May 14, 1962
Princess Sophia of Greece today wed her "six-foot blond, curly-haired Spanish prince," The New York Times reports that Sophia's "wedding dress was all shimmering white with a frothy twenty-foot train carried by eight princesses from six countries, and everyone agreed that the Princess was as lovely as a swan."
The Princess, 23, is the elder daughter of King Paul and Queen Frederika of the Hellenes. Her new husband, Prince Juan Carlos, 24, is the son of the Count of Barcelona, pretender to the Spanish throne. One day, the newlyweds may become the King and Queen of Spain.
Athens police estimate that more than a million people lined the streets between the palace, the Roman Catholic and Orthodox churches, but other observers "thought the crowd was closer to 200,000."
Princess Sophia's wedding dress was made of silver lamé "sheathed in layers of tulle and old family lace. She wore her mother's bridal veil.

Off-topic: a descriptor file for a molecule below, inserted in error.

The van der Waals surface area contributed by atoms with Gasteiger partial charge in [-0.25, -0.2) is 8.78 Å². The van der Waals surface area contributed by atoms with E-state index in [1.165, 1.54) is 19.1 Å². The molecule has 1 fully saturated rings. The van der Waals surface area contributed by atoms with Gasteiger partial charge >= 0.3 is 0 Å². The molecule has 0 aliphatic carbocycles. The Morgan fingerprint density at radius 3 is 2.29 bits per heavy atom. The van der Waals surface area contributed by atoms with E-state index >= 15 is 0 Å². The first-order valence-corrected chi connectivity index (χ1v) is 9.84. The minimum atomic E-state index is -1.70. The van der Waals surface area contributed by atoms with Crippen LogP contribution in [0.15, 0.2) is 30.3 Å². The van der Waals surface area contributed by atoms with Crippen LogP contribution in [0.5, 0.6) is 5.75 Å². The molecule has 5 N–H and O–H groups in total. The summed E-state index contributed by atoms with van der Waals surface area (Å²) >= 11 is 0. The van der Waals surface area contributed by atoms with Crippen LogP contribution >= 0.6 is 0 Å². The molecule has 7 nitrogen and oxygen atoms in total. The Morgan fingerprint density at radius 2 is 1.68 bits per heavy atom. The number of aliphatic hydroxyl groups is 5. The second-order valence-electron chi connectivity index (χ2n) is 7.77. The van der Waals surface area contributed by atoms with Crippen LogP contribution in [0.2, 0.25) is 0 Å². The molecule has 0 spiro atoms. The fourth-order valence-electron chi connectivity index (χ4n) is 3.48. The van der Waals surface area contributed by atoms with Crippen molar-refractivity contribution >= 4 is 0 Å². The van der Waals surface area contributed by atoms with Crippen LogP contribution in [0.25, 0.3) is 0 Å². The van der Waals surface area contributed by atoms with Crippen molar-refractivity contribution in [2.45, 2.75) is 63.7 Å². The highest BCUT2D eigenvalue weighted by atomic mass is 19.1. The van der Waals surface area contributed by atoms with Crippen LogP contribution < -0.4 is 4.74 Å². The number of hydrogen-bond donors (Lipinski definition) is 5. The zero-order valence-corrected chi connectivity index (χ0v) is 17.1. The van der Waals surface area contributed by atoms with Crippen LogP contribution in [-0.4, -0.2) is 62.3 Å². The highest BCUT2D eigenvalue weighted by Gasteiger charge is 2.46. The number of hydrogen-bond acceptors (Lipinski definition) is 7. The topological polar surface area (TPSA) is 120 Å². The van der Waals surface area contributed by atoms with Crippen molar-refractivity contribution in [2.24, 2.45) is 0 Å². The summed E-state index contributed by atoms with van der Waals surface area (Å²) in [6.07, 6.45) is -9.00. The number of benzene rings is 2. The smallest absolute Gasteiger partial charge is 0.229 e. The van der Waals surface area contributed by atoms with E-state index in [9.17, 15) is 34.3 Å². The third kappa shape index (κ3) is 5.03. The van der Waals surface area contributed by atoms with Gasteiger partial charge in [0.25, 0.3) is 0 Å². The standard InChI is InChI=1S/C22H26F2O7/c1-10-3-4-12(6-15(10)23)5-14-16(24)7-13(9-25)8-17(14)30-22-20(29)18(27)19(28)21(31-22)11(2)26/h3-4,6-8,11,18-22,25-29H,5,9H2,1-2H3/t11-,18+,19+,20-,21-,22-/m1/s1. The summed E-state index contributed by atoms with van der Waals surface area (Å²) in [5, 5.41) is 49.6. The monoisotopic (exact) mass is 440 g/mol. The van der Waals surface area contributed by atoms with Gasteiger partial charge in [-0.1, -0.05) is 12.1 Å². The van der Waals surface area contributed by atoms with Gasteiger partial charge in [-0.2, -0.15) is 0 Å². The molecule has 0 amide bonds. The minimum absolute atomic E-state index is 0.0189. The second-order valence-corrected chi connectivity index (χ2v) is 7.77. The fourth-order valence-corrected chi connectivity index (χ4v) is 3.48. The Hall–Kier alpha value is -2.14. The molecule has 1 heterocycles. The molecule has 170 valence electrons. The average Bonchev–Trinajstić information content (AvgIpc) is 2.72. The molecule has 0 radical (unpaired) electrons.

The couple were married first at St. Denis Roman Catholic Church, which was followed by an Orthodox service at the Cathedral. At both services, she "smiled constantly at her parents." After leaving the Orthodox Cathedral, she "tossed her tiny white bouquet." It was caught by one of her bridesmaids, Princess Anne Marie of Denmark.
Queen Ingrid of Denmark and Princess Grace of Monaco were "the most talked about guests," due to their outfits. Ingrid wore "heavy red silk with a cap of red feathers," and Princess Grace wore "an ice-blue gown with a decoration ribbon across the bodice."
According to Greek law, the marriage "was not recognized" until after the Orthodox ceremony.
Queen Juliana of the Netherlands, King Olav of Norway, Queen Ingrid of Denmark, Prince Rainier and Princess Grace of Monaco were among the 120 royal guests.
Pope John XXIII gave a special dispensation for the marriage as Princess Sophia "pledged to raise her children in the Roman Catholic faith." She also renounced her rights to the Greek throne.